Whisk together the half and half , cocoa powder, sugar, and salt in a large saucepan.  Heat the mixture, whisking frequently, until it comes to a full rolling boil.  Remove from heat and whisk in the peanut butter, stirring until the peanut butter melts and the mixture is thoroughly combined.

Refrigerate the mixture for 1 hour, then follow the directions of your ice cream maker to make the ice cream.

Makes about 1 quart.

Note: Use only all natural peanut butter, the kind that consists of peanuts and salt.  If there are any other ingredients, the ice cream will taste funny.  While I love Skippy Super Chunky peanut butter in a PB&J, when you cook/bake with peanut butter, make sure you use all natural peanut butter.

Source: The Perfect Scoop (p.30) by David Lebovitz

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Swiss roll ice cream cake

Swiss roll ice cream cake

After a hiatus from taking part in the Daring Bakers challenges, I was able to complete the July challenge.

It was also a good excuse to break out the ice cream maker, so it was a win-win situation.

Think of this cake as a thin chocolate & whipped cream cake, with ice cream, fudge sauce, and more ice cream inside.  Yeah, it tasted as good as it sounds.

I would make this again, but next time I think I’d just buy the ice cream and fudge sauce.  While homemade ice cream definitely tastes better than store-bought, for the filling of a cake, store-bought would be good enough.  Not to mention cut down the time to make it to a few hours.

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The Perfect Scoop by David Lebovitz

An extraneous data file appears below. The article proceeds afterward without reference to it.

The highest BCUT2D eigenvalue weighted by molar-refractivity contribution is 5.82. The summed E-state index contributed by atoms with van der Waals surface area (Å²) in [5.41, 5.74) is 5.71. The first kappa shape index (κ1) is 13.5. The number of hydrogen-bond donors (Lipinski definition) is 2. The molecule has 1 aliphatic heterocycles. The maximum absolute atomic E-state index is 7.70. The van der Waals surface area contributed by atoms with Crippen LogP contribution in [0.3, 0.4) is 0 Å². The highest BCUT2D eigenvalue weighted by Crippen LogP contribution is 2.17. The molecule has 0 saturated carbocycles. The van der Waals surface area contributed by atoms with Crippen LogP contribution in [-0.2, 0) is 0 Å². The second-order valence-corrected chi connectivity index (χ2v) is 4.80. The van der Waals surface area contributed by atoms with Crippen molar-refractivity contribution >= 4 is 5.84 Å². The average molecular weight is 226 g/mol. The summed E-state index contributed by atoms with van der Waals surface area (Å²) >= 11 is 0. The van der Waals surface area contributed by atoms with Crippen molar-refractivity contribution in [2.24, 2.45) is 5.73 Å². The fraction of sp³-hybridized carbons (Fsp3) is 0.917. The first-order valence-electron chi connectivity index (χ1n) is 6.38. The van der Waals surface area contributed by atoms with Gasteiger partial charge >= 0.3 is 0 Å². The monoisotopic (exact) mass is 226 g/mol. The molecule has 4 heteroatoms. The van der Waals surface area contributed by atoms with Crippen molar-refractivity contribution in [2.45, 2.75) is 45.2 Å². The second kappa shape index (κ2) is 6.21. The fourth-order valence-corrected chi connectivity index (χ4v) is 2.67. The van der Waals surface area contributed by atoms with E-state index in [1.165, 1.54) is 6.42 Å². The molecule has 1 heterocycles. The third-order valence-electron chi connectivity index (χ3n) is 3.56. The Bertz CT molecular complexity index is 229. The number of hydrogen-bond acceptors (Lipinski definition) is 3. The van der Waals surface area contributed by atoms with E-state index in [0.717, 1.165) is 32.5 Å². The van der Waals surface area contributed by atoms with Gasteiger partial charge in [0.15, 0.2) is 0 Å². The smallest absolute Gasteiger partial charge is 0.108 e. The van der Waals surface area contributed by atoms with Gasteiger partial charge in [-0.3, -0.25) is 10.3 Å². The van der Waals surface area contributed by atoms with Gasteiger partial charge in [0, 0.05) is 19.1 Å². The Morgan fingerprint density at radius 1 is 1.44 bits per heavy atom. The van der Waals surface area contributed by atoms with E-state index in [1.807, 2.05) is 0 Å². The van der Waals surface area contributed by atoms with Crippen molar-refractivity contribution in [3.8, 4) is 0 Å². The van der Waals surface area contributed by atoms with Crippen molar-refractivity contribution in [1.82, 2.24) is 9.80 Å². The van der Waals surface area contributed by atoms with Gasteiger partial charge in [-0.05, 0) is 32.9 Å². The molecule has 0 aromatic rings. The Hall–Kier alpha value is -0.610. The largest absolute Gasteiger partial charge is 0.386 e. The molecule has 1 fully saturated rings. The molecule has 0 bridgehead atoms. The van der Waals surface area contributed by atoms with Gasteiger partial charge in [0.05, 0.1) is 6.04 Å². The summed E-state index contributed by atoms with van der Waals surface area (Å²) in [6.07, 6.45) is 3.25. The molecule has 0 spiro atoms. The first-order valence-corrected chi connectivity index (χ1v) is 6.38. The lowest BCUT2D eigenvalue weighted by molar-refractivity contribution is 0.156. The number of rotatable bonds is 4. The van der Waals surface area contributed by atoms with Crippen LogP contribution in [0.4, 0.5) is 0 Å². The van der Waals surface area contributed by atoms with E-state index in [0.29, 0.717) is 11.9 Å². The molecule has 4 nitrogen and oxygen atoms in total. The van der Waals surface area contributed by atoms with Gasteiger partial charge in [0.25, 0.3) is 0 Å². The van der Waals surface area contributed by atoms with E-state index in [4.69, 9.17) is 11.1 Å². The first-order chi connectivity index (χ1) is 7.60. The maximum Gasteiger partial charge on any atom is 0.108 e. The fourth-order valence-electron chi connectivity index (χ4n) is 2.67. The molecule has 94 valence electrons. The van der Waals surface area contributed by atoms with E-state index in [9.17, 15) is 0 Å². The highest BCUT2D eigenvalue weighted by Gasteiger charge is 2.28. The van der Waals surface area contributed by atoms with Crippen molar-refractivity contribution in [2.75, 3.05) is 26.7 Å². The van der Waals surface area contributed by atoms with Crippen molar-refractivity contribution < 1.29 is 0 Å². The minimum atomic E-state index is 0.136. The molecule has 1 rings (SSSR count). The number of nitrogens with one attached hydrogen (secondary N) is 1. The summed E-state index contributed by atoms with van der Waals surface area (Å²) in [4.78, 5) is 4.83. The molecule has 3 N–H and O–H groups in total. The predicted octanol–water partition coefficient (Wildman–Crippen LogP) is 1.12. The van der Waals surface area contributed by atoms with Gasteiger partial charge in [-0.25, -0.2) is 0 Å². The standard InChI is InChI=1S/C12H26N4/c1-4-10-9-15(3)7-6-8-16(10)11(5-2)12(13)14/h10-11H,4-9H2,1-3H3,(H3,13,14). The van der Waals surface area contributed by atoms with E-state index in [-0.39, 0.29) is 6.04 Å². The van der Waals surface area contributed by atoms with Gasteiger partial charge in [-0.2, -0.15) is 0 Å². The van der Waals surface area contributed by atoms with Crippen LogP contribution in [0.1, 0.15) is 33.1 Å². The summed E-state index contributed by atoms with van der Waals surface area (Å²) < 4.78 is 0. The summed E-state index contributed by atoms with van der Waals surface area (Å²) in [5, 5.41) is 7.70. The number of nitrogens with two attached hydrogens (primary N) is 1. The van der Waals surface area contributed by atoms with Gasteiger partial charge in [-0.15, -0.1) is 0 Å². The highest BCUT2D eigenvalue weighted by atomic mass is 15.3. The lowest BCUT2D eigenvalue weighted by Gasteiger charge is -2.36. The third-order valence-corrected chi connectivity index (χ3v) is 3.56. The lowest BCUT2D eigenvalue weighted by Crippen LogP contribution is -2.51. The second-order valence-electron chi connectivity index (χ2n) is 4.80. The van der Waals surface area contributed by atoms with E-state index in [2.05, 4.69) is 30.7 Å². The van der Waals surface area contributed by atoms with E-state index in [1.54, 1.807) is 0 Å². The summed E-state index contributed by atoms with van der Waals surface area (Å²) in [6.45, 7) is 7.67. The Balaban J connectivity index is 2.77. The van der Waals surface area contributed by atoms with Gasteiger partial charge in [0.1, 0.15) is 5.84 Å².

The Perfect Scoop


I picked up a Cuisinart ice cream maker a few years ago, much to the delight of my taste buds.  Both ice cream and sorbet came out great, especially the sorbets made with in-season fruits.

One thing I never quite got around to doing was buying a book on how to make ice cream.  With the many recipes available on the web, it seemed a like a waste of money.

Fatefully, one day I was skimming through the local book store, looking for some baking ideas.  I came across The Perfect Scoop, by David Lebovitz.  I recognized the name, as I’m a big fan of his blog, so I started to skim through the book.  Most other ice cream books have a basic ice cream recipe, then add some mix-ins to make a multitude of flavors.  Not this ice cream book.  David comes up with some rather different (wakco?) ideas of flavors, things that I think most people never would have thought of making or doing (chocolate sorbet comes to mind).

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Cuisinart ICE-20 Ice Cream Maker

Cuisinart ICE-20 Ice Cream Maker

OK, I’ll admit it: buying this ice cream maker was probably not a good idea for me, at least at a time that I’m trying to lose weight.  Me owning an ice cream maker is almost like teaching a meth-head how to make make meth (ok, not quite that bad, but you get the idea…).

Had I realized how easy it was to make ice cream, I would have picked up one of these years ago.  I had always read about heating the cream, adding egg yolks, letting it cool, making the ice cream, letting it freeze/harden, then finally getting around to eating.  It seemed like a lot of work for ice cream, when the local supermarket’s freezer section is less than 10 minutes away.

Fortunately, you can skip the whole egg yolk concept.  Basic ingredients: heavy cream, whole milk, and sugar.  Add other ingredients/flavors to suit your needs.  My favorite (so far) has been peanut butter chocolate chip.

The taste of home made ice cream, even compared to the home made ice cream from ice cream stands, is phenomenal!  Mass produced ice cream has chemical/artificial stabilizers and emulsifiers, some of which can effect the taste of the ice cream.